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Weekend reading: The immigration issue

Weekend reading

My weekly roundup of the week’s posts and links.

With the first sunny spell here in the UK since, oh, 2008, I don’t expect many of my British readers to tune into this installment of Weekend Reading until Monday morning.

If you’re reading this at your desk after a great 48 hours (or even your Easter holidays), my commiserations. Hey: you’ll always have the sunburn!

Anyway, there’s no doubt many of us are spoiled with our modern burdens, whereby a hard day at the office means slumping in a meeting with a bunch of clueless bosses, eating digestive biscuits and being simultaneously annoyed at not being able to speak, yet dreading being held accountable in a system where we have no control (or was that just me? 😉 ).

My article of the week brought this home very strongly.

A descendant of a U.S. immigrant, Ruben Navarro writes that America won’t be able to tackle the issue of its ten million illegal immigrants until it admits why they’re there:

Why does the United States have so much illegal immigration?

I know the answer. It’s my fault. It’s because of me, and tens of millions of other Americans just like me. We create the demand for illegal immigrant labor not because of anything we do but because of all the things that we will not do – at any wage.

The article makes you think about this strange time and place we’ve been born into. Many people reading this post live like the kings of just a few hundred years ago. Indeed, I’ve written before how we can all learn from recent immigrants, whose ambition and zest for opportunity can be inspiring.

That’s not to say you should bend over and take it from your current employer. Whether you want to quit work or just more financial freedom, you should check out Jacob’s guest post on early retirement, which I ran earlier this week.

I also posted on bond default probabilities and the Natwest Black card.

Some of the week’s best blog posts

From the big newspapers and magazines

  • Japan: Sleepwalking towards disaster – The Economist
  • The end of the era of free stuff – The Economist
  • The toxic tale of rising longevity – Reuters
  • Debt debacle is not going to go away – FT
  • Bolton fund misses its £650 million target – FT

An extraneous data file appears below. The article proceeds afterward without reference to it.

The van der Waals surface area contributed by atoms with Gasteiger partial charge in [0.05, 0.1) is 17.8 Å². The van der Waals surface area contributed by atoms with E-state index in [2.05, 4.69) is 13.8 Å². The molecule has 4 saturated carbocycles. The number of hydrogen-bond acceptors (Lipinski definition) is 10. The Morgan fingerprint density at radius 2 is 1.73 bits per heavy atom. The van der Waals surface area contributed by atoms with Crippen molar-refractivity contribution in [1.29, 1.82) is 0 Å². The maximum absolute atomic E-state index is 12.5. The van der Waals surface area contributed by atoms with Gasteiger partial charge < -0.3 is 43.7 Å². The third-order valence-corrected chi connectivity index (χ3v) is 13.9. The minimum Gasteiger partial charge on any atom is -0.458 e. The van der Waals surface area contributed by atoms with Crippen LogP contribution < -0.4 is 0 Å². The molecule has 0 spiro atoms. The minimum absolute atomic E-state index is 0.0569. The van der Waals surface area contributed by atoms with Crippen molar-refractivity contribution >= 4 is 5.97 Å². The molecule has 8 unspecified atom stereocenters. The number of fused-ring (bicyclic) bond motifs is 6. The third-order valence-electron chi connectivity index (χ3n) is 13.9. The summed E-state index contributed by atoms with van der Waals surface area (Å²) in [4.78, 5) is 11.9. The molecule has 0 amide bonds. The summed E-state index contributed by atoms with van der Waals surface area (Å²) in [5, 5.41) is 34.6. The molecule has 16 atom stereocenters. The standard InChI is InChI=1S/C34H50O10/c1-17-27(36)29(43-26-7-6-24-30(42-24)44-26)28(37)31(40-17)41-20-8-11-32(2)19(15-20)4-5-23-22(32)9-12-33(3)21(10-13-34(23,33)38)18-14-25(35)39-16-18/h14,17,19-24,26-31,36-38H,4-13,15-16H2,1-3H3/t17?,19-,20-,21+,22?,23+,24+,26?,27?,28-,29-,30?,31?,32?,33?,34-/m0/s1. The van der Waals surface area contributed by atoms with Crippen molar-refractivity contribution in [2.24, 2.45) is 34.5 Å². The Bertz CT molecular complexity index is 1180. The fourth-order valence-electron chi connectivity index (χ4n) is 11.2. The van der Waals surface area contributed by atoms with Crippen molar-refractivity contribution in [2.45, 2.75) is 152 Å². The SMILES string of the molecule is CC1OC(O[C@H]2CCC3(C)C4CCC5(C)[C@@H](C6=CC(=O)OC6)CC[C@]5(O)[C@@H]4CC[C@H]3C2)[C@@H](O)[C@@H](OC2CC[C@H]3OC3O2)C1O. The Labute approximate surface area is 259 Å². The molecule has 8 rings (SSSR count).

• A longer-term view on green assets – FT
  • Sparkle returns to diamond market – FT
  • Savers urged to use new £10,200 ISA limit now – FT
  • Is platinum the new gold? – The Telegraph
  • Eastern European markets emerge – The Independent
  • Investors blind to property fund perils – The Independent

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{ 4 comments… add one }
  • 1 Simple in France April 10, 2010, 1:07 pm

    Ah, the weather factor! We’re having spectacular weather here in the Alps (for once!) but I’m taking a break form the sunshine. I was out all morning.

    I liked that editorial on immigration. I’m from CA originally and I actually can’t wait for stricter immigration laws to be enacted–so that people will be FORCED to admit how much our economy depends upon such cheap, precarious, uncomfortable labor–and the willingness of tough new arrivals to stick out those conditions, live in dense housing situation and basically work their butts off.

    We got a little glimpse of it a few years ago and I remember contractors in Arizona and So-Cal whining because they couldn’t get work done. . .because they couldn’t find workers.

    And I also love the way our federal government contracted with a company that then used illegal labor to build that clever wall between the southern States and Mexico. I’m all for laws that will force people to realize they can’t have their cake and eat it to. Maybe then we’ll see some real reform.
    .-= Simple in France on: Take that, French driving test! =-.

  • 2 The Investor April 10, 2010, 10:32 pm

    @SIF – Enjoy the sun while it lasts! 🙂 Although I bet you have a bit more of it there than in London, which really is the greyest place in the world. (Though not today — it was glorious — hurrah!)

  • 3 Valentina April 12, 2010, 7:59 pm

    We have a slightly different need in Canada for immigrants – if not for the immigrants our population would probably be stagnant. On the other hand many Canadians do leave for the US and it certainly has nothing to do with getting minimum pay jobs. The sheer size of the economy opens greater opportunities to professionals who can get a much bigger paycheck than at home. This is particularly so in the entertainment field. Many of the top names in Hollywood for example are actually Canadian. So too the financial world. So in our case, we seem to be losing our best to greener pastures and more often than not, those greener pastures are the US.
    .-= Valentina on: Four Bleeping Hours! =-.

  • 4 The Investor April 12, 2010, 9:46 pm

    Hi Valentina… Yes, similarly here in the UK, up in Scotland they need more immigrants — the population is declining, due to their only being about 1 hour of daylight a month I guess! — whereas London is creaking at the seams.

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